aids are available to and used by persons who need them, and check
that such aids are in good working order.
13. Promote good sleep patterns and sleep hygiene by avoiding nursing or
medical procedures during sleeping hours, if possible; scheduling
medication rounds to avoid disturbing sleep; and reducing noise to a
minimum during sleep periods.

NICE ⫽ National Institute for Health and Clinical Excellence.
748 7 June 2011 Annals of Internal Medicine Volume 154 • Number 11

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On the basis of the initial guideline development
process and their experience, the guideline development
group formulated 13 clinical recommendations (Table).
Although there was no clinical or cost-effectiveness evidence specific to multicomponent interventions in longterm care settings, the group felt that the evidence from the
hospital population might apply to the long-term care setting. They thought that a multicomponent intervention
for long-term care was unlikely to do any harm to patients
and could probably be easily accommodated in current
care without incurring high costs. Thus, the following recommendations are for hospitalized patients and at-risk
adults in long-term care settings.
1. Ensure that persons at risk for delirium are cared for
by a team of health care professionals who are familiar with
the person at risk. Avoid moving persons within and between wards or rooms unless absolutely necessary.
The guideline development group felt it was important to make a recommendation about continuity of care
for patients and residents, both in terms of the care team
and room location. The evidence and their clinical experience showed that frequent changes in surroundings (of either room or persons) may contribute to feelings of disorientation and confusion. Frequent changes of staff might
also result in difficulty in sustaining personalized information about individuals.
2. Give a tailored, multicomponent intervention package. Within 24 hours of hospitalization, assess persons at
risk for clinical factors contributing to delirium. On the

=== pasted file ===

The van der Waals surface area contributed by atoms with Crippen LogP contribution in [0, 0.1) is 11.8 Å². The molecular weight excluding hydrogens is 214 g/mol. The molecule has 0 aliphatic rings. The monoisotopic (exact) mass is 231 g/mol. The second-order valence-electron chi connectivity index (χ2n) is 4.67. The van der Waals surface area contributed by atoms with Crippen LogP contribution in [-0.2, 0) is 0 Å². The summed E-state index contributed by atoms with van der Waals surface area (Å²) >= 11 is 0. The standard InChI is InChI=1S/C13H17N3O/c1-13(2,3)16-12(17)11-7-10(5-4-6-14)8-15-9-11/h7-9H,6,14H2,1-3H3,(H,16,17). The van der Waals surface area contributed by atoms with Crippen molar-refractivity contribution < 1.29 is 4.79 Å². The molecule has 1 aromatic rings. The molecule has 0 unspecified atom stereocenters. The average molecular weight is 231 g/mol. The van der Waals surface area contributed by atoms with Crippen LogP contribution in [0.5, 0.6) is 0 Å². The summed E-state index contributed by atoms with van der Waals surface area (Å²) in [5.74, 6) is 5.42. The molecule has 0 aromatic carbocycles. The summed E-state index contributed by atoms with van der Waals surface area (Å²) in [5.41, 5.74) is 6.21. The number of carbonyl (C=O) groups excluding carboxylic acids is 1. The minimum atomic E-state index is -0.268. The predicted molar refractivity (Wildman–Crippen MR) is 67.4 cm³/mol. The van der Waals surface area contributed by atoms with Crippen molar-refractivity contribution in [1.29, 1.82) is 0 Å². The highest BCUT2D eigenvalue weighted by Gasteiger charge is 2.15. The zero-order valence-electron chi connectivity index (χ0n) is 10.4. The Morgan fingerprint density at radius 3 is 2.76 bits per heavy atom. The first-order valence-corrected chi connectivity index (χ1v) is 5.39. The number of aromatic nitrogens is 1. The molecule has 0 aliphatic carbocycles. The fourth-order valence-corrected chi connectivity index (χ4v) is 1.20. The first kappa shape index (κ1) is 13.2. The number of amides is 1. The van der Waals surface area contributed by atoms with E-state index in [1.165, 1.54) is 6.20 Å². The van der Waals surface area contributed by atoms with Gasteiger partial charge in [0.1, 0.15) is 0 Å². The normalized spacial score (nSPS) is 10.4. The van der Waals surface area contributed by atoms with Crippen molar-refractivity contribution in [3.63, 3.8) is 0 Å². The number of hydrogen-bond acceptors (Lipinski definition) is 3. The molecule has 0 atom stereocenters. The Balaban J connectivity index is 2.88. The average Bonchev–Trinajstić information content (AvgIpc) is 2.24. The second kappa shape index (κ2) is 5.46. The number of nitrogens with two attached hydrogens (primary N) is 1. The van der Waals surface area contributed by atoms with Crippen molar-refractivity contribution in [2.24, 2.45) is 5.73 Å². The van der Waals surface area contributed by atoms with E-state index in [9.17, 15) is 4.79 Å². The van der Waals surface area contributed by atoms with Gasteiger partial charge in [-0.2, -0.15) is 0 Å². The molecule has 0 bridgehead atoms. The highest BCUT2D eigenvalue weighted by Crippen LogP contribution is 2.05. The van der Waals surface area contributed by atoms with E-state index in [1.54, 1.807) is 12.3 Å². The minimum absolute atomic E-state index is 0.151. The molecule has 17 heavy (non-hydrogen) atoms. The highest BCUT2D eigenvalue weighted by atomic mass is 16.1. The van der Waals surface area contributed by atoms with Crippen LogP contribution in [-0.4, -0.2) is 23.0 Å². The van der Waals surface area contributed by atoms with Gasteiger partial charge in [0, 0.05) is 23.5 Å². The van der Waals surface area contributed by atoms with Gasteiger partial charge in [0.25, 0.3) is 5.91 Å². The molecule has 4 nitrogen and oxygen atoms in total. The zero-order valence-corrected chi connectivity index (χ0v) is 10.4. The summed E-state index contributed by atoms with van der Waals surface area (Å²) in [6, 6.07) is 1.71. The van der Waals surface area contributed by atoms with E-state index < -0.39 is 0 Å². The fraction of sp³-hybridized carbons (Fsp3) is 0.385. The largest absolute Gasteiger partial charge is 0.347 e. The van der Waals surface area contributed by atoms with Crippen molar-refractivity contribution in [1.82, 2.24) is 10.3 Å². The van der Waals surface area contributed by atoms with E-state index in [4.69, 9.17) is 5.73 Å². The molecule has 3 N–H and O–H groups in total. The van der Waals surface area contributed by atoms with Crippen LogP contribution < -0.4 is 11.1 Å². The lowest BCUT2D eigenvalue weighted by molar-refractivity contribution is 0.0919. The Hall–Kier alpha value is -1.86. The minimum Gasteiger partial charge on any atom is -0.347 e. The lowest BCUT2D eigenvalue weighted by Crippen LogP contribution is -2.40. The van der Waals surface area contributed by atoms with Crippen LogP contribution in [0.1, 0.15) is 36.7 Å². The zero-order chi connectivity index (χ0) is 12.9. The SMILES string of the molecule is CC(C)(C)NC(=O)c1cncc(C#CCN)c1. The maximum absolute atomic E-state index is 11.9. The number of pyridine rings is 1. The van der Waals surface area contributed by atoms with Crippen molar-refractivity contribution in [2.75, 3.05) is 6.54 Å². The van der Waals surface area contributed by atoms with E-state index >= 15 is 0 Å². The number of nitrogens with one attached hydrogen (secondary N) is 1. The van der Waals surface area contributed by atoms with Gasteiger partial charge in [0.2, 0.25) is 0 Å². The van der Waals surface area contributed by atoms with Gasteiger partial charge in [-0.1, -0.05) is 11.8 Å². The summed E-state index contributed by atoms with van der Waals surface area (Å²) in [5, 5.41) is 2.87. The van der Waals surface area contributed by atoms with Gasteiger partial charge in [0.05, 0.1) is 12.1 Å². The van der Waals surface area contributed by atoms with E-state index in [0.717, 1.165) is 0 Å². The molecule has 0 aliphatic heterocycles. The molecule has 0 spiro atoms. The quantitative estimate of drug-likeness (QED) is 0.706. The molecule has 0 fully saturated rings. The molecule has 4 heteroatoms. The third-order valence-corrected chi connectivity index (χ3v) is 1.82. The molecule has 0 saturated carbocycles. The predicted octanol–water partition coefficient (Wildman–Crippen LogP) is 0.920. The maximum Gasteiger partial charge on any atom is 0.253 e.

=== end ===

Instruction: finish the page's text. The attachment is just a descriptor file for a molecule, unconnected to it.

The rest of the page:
basis of the results of this assessment, provide a multicomponent intervention tailored to the person’s individual
needs and care setting.
Individual patient assessment was a common theme
for all 8 intervention studies. The guideline development
group recognized that the initial stage of the multicomponent intervention should be to assess the person’s needs. In
line with the evidence from 1 study, the group agreed that
this should be done in the first 24 hours.
3. The tailored, multicomponent intervention package
should be delivered by a multidisciplinary team trained and
competent in delirium prevention.
A multidisciplinary team was involved in 6 of 8 studies
reviewed, and an educational component was present in 5
studies. The guideline development group agreed that a
multidisciplinary team should carry out the multicomponent intervention and considered it important that the
health care team should be trained and competent in carrying out these tasks. A multidisciplinary team was a team
of health care professionals with the different clinical skills
needed to offer holistic care to persons with complex problems, such as delirium.
4. Address cognitive impairment or disorientation by
providing appropriate lighting and clear signage, ensuring
that a clock (consider providing a 24-hour clock in the
critical care unit) and a calendar are easily visible to the
person at risk; talking to the person to reorient them by